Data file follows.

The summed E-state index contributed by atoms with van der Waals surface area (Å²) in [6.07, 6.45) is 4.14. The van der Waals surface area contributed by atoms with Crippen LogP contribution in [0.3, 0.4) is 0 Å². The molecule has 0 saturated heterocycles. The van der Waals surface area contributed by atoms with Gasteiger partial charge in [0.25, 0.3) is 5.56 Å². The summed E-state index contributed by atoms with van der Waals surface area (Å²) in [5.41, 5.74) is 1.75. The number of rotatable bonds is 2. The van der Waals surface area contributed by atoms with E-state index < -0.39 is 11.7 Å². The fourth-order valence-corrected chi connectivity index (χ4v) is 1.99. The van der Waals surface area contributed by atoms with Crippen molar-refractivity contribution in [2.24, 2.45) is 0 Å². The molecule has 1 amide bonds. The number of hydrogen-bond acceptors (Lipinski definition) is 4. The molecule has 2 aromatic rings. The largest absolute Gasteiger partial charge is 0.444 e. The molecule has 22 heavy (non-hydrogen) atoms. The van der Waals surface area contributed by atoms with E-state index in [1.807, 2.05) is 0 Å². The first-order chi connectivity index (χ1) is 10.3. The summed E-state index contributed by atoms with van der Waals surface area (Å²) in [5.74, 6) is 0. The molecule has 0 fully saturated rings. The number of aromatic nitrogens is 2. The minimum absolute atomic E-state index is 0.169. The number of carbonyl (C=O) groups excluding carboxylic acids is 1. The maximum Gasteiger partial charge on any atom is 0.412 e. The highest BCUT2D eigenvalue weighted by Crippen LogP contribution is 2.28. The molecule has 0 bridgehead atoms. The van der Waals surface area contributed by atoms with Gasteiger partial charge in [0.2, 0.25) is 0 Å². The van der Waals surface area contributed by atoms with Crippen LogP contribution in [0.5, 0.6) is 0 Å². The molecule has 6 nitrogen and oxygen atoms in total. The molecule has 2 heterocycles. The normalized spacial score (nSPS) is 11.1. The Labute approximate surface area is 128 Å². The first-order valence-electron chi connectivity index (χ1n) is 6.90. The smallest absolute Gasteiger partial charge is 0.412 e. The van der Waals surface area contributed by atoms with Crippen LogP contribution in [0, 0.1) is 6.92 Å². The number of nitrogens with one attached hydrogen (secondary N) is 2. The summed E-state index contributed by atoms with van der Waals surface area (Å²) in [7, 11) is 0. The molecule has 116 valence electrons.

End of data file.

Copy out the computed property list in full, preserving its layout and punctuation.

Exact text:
The summed E-state index contributed by atoms with van der Waals surface area (Å²) in [6.07, 6.45) is 4.14. The van der Waals surface area contributed by atoms with Crippen LogP contribution in [0.3, 0.4) is 0 Å². The molecule has 0 saturated heterocycles. The van der Waals surface area contributed by atoms with Gasteiger partial charge in [0.25, 0.3) is 5.56 Å². The summed E-state index contributed by atoms with van der Waals surface area (Å²) in [5.41, 5.74) is 1.75. The number of rotatable bonds is 2. The van der Waals surface area contributed by atoms with E-state index < -0.39 is 11.7 Å². The fourth-order valence-corrected chi connectivity index (χ4v) is 1.99. The van der Waals surface area contributed by atoms with Crippen molar-refractivity contribution in [2.24, 2.45) is 0 Å². The molecule has 1 amide bonds. The number of hydrogen-bond acceptors (Lipinski definition) is 4. The molecule has 2 aromatic rings. The largest absolute Gasteiger partial charge is 0.444 e. The molecule has 22 heavy (non-hydrogen) atoms. The van der Waals surface area contributed by atoms with E-state index in [1.807, 2.05) is 0 Å². The first-order chi connectivity index (χ1) is 10.3. The summed E-state index contributed by atoms with van der Waals surface area (Å²) in [5.74, 6) is 0. The molecule has 0 fully saturated rings. The number of aromatic nitrogens is 2. The minimum absolute atomic E-state index is 0.169. The number of carbonyl (C=O) groups excluding carboxylic acids is 1. The maximum Gasteiger partial charge on any atom is 0.412 e. The highest BCUT2D eigenvalue weighted by Crippen LogP contribution is 2.28. The molecule has 0 bridgehead atoms. The van der Waals surface area contributed by atoms with Gasteiger partial charge in [0.2, 0.25) is 0 Å². The van der Waals surface area contributed by atoms with Crippen LogP contribution in [0.5, 0.6) is 0 Å². The molecule has 6 nitrogen and oxygen atoms in total. The molecule has 2 heterocycles. The normalized spacial score (nSPS) is 11.1. The Labute approximate surface area is 128 Å². The first-order valence-electron chi connectivity index (χ1n) is 6.90. The smallest absolute Gasteiger partial charge is 0.412 e. The van der Waals surface area contributed by atoms with Crippen LogP contribution in [0, 0.1) is 6.92 Å². The number of nitrogens with one attached hydrogen (secondary N) is 2. The summed E-state index contributed by atoms with van der Waals surface area (Å²) in [7, 11) is 0. The molecule has 116 valence electrons.